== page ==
Chemical companies lobbying US Congress to limit LEED code in hope that alternative standards may be adopted, say new rules will stigmatize chemicals without providing much benefit
June 7, 2013
– Chemical companies are lobbying the U.S. Congress to limit government use of proposed, tougher green-building codes in the hope that alternative standards may be adopted.
The U.S. Green Building Council, which received $3 million from Google, Inc. last year to promote non-toxic materials, has proposed updating its voluntary but widely used Leadership in Energy and Environmental Design, or LEED, standards to give credit to builders that avoid chemicals that pose health risks. Members of the Washington-based council are voting this month on the updated protocols known as LEED 4.
Generally supportive of efficiency programs because they promote the use of insulation and other chemical products, the American Chemistry Council in Washington and other groups say the green-building standards are veering into the trickier area of health policy. They say the new rules will stigmatize chemicals without providing much benefit.
“LEED has a powerful impact on what happens in the marketplace,” said Craig Silvertooth, president of the Center for Environmental Innovation in Roofing, a Washington group whose members include Johns Manville Corp. in Littleton, Colorado. The American Chemistry Council’s members include Dow Chemical Co. in Midland, Michigan, and DuPont Co. in Wilmington, Delaware.
The voluntary green building standards have been embraced by builders looking for ways to cut energy and water use. The green building council says 44 percent of new buildings in 2012 received some level of LEED certification, up from 2 percent in 2005.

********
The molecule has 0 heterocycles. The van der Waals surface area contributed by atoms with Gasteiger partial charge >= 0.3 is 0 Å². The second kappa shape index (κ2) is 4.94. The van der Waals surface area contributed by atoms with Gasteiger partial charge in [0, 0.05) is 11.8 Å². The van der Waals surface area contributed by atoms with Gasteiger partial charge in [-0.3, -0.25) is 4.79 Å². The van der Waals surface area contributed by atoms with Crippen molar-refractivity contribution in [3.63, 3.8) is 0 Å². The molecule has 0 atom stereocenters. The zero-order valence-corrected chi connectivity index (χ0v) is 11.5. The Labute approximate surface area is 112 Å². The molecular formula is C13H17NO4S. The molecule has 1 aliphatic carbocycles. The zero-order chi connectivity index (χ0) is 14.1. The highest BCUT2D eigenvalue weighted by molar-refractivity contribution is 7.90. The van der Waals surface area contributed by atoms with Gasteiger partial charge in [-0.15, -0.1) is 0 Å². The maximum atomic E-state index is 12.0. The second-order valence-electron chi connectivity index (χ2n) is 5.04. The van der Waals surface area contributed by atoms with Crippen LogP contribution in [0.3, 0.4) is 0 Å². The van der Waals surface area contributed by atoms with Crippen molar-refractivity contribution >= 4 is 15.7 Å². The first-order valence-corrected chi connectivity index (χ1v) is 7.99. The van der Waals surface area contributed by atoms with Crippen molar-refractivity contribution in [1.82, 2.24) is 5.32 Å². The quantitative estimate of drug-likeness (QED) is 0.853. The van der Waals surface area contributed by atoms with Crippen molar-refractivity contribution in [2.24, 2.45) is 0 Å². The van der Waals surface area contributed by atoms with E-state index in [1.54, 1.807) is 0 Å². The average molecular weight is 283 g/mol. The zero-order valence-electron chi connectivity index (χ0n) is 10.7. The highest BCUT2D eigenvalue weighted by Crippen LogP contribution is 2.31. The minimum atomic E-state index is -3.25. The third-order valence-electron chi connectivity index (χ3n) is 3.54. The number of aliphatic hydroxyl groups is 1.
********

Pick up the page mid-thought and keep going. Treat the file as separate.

“It’s become shorthand for just a better building,” Lane Burt, policy director for the Green Building Council, said in an interview.
Silvertooth said the new green building council standards, if adopted, could effectively blacklist chemicals like titanium dioxide, which provides the properties on “white roofs” that can make it easier to cool buildings.
A toxic, titanium dioxide poses little health risk if properly used, Silvertooth said.
The roofing group, the chemistry council and the U.S. Chamber of Commerce, the biggest business lobbying group, are among 39 organizations behind the American High-Performance Buildings Coalition, which promotes green-building standards different from LEED’s.
They are lobbying Congress to ensure U.S. agencies consider alternatives to LEED when buying new buildings or starting large improvement projects.
The issue is one of several that may delay or block consideration of efficiency legislation, thought to be one of the few energy measures with a chance to pass the divided Congress this year.
The Senate bill, sponsored by Democrat Jeanne Shaheen of New Hampshire and Republican Rob Portman of Ohio, seeks to promote efficiency standards for buildings. It passed the Senate Energy and Natural Resources Committee last month in a 19-3 vote.